Transcript: Sen. Lamar Alexander’s Q&A on strengthening the federal student loan program for borrowers – Part II

Part II. Partial transcript of Sen. Lamar Alexander’s (R-Tennessee) Q&A on strengthening the federal student loan program for borrowers. The Senate Health, Education, Labor & Pensions Committee hearing was held on March 27, 2014:

Sen. Lamar Alexander (R-Tennessee):
…Ms. Dill, you said that the average indebtedness – Lee is a university – you don’t have graduate programs. Right?

Marian Dill, Director of Student Financial Aid, Lee University, Cleveland, TN:
We do have graduate programs.

Sen. Lamar Alexander (R-Tennessee):
You do have it but most of your students are undergraduates, right?

Marian Dill, Director of Student Financial Aid, Lee University, Cleveland, TN:
That’s correct, sir.

Sen. Lamar Alexander (R-Tennessee):
And your average indebtedness is $29,000?

Marian Dill, Director of Student Financial Aid, Lee University, Cleveland, TN:
That reported data element is, as Ms. Johnson referred to, is the undergraduate.

Sen. Lamar Alexander (R-Tennessee):
That’s undergraduate. And Ms. Johnson, yours is $30,000 for undergraduates.

Roberta L. Johnson, Director of Student Financial Aid, Iowa State University, Ames:
Right.

Sen. Lamar Alexander (R-Tennessee):
Now, is that because that’s about the maximum a student could borrow in an undergraduate four-years or five-years? And what I’m getting to is are students simply, because interest rate is 3.86% today, are they just borrowing all they can – all they’re allowed to? Isn’t that right? Why are your numbers about the same?

Marian Dill, Director of Student Financial Aid, Lee University, Cleveland, TN:
Well, that is an interesting question. The aggregate loan limit for dependent undergraduate student is $31,000. The aggregate limit for an independent student is $57,000.

Sen. Lamar Alexander (R-Tennessee):
So they could borrow more?

Roberta L. Johnson, Director of Student Financial Aid, Iowa State University, Ames:
Correct.

Sen. Lamar Alexander (R-Tennessee):
Is it your judgment that if you were allowed to, if students were required with each disbursement to have some sort of financial counseling that that would be good for the student? Or would that just be another federal regulation that cause college administrators to do a lot of unnecessary work?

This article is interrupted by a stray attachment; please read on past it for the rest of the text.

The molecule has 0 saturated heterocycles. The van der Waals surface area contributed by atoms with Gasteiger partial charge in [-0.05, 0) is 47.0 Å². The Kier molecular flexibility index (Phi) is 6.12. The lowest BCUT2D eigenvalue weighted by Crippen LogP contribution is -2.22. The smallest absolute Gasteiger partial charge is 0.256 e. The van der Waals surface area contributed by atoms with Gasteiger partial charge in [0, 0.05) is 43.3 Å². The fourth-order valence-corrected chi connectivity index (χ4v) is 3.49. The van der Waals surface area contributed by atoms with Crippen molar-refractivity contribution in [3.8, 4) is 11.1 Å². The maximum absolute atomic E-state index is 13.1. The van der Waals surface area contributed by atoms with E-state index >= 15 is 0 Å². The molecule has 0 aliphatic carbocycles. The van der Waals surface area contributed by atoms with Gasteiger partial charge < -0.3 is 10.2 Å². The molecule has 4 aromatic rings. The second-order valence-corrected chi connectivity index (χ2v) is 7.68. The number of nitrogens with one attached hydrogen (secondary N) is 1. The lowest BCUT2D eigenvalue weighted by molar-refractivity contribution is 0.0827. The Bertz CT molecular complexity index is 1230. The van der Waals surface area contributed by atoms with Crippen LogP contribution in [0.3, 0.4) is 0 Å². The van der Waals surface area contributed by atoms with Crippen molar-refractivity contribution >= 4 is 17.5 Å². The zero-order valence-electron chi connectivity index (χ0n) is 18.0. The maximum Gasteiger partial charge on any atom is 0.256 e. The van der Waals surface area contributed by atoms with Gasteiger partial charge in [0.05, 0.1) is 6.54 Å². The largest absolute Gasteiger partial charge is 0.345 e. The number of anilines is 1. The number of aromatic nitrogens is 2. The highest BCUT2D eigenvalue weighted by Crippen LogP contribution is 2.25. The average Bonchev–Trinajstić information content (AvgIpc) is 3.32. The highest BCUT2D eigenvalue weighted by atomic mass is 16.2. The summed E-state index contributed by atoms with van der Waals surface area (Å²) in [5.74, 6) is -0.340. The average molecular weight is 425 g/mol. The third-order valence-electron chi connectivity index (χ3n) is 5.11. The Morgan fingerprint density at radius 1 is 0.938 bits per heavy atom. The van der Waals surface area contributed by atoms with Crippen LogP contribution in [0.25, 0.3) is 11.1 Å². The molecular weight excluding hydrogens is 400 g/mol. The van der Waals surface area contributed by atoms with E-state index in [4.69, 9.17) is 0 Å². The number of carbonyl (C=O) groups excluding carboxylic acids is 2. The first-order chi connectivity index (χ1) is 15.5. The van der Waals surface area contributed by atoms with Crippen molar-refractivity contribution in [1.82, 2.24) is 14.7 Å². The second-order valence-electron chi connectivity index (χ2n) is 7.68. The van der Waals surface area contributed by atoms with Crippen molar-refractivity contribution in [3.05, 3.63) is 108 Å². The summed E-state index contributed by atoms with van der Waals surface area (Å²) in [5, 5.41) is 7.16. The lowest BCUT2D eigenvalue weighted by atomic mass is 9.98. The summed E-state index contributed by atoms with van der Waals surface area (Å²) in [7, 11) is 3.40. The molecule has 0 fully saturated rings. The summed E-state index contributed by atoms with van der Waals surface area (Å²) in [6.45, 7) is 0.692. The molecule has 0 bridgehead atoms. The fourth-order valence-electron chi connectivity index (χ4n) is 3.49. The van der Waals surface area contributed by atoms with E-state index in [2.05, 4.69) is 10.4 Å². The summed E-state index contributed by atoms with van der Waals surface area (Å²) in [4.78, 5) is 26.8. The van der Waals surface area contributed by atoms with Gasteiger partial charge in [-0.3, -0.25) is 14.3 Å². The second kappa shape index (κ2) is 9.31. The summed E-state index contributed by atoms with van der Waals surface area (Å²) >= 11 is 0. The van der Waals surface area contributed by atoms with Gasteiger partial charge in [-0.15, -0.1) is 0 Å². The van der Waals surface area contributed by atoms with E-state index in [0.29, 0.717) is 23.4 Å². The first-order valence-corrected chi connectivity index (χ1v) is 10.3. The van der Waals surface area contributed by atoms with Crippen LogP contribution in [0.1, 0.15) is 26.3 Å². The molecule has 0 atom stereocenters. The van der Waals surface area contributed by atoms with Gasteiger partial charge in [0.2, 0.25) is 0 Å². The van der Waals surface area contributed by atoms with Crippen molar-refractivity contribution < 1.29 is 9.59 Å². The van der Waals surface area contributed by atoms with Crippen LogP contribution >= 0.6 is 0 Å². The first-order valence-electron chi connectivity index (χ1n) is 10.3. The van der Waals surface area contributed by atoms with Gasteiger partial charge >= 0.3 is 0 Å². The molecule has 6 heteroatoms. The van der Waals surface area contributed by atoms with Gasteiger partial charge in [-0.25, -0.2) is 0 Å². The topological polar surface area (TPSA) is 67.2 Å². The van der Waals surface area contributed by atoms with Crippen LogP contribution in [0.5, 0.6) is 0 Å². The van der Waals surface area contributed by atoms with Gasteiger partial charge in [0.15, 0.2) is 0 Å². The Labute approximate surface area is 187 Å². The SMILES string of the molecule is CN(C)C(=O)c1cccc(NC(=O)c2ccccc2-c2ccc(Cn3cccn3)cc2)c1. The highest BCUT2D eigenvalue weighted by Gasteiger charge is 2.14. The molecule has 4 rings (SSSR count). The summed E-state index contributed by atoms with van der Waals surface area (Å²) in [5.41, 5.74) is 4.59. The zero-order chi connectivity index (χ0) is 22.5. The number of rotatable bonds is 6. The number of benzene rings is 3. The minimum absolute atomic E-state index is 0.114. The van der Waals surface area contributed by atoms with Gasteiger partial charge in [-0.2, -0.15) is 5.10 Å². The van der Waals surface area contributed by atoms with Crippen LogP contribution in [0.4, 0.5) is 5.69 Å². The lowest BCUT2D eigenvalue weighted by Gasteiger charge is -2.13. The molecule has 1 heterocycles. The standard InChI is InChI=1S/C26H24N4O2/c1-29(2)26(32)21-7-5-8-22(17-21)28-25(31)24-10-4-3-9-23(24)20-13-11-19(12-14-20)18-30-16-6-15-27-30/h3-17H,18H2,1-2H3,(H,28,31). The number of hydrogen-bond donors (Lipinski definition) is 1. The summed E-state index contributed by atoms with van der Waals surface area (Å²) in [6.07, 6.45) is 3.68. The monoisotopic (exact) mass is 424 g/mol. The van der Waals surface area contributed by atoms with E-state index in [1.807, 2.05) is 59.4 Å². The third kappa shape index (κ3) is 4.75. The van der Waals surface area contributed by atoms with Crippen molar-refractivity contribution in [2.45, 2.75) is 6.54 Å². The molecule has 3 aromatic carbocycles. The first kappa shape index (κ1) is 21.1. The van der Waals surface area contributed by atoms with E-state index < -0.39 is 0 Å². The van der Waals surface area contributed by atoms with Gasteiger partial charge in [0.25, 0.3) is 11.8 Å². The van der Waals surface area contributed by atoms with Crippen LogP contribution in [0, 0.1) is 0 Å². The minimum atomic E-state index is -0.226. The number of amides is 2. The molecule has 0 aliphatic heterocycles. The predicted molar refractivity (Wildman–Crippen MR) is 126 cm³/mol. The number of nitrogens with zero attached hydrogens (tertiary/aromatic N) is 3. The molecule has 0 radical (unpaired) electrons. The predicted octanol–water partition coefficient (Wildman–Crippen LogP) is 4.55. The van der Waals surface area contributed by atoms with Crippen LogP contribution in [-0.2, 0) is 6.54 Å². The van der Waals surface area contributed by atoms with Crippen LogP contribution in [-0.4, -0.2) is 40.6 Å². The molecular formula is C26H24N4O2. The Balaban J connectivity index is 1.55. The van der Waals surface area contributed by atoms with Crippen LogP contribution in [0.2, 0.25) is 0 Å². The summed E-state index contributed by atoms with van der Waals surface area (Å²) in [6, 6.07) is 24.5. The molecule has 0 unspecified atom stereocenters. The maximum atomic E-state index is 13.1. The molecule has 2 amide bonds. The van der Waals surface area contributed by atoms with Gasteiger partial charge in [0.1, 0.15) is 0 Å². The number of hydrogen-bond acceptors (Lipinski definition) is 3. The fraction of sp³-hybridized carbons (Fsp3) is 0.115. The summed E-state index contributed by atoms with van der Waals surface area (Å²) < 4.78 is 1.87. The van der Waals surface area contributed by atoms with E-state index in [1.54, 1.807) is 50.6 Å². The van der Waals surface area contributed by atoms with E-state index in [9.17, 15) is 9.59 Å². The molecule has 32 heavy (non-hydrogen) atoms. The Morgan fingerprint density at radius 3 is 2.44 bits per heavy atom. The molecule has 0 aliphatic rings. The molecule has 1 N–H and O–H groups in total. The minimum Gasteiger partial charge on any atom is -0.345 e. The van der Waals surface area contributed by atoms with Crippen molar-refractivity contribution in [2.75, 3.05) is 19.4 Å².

Marian Dill, Director of Student Financial Aid, Lee University, Cleveland, TN:
Well, what I am advocating is that it would be allowed that we could require the additional counseling but not require it because you do have the statistical indicators that the students are most probably capable and will repay and you don’t want to create an unnecessary burden. But I am asking and advocating for the authority.

Roberta L. Johnson, Director of Student Financial Aid, Iowa State University, Ames: What we have done in our institution is prior to disbursement we require the student to at least say “Yes, I still want this disbursement” or “No, I don’t” and there’s a link to a repayment that says “By the way, if you take this disbursement, here’s how much it costs you know.”

Sen. Lamar Alexander (R-Tennessee):
But you do do it with private loans?

Roberta L. Johnson, Director of Student Financial Aid, Iowa State University, Ames:
Yes, we do.

Sen. Lamar Alexander (R-Tennessee):
So you’d like to have it as a tool, is that correct?

Roberta L. Johnson, Director of Student Financial Aid, Iowa State University, Ames:
Correct. I would agree. I would not make it mandatory but allow it or permit it.

Sen. Lamar Alexander (R-Tennessee):
And that would require changing the Department regulations, is that correct?

Roberta L. Johnson, Director of Student Financial Aid, Iowa State University, Ames:
Yes.

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One Comment on “Transcript: Sen. Lamar Alexander’s Q&A on strengthening the federal student loan program for borrowers – Part II

  1. Pingback: Election 2014 Voter Guide: Tennessee Sen. Lamar Alexander's voting records & positions on issues  | What The Folly?!

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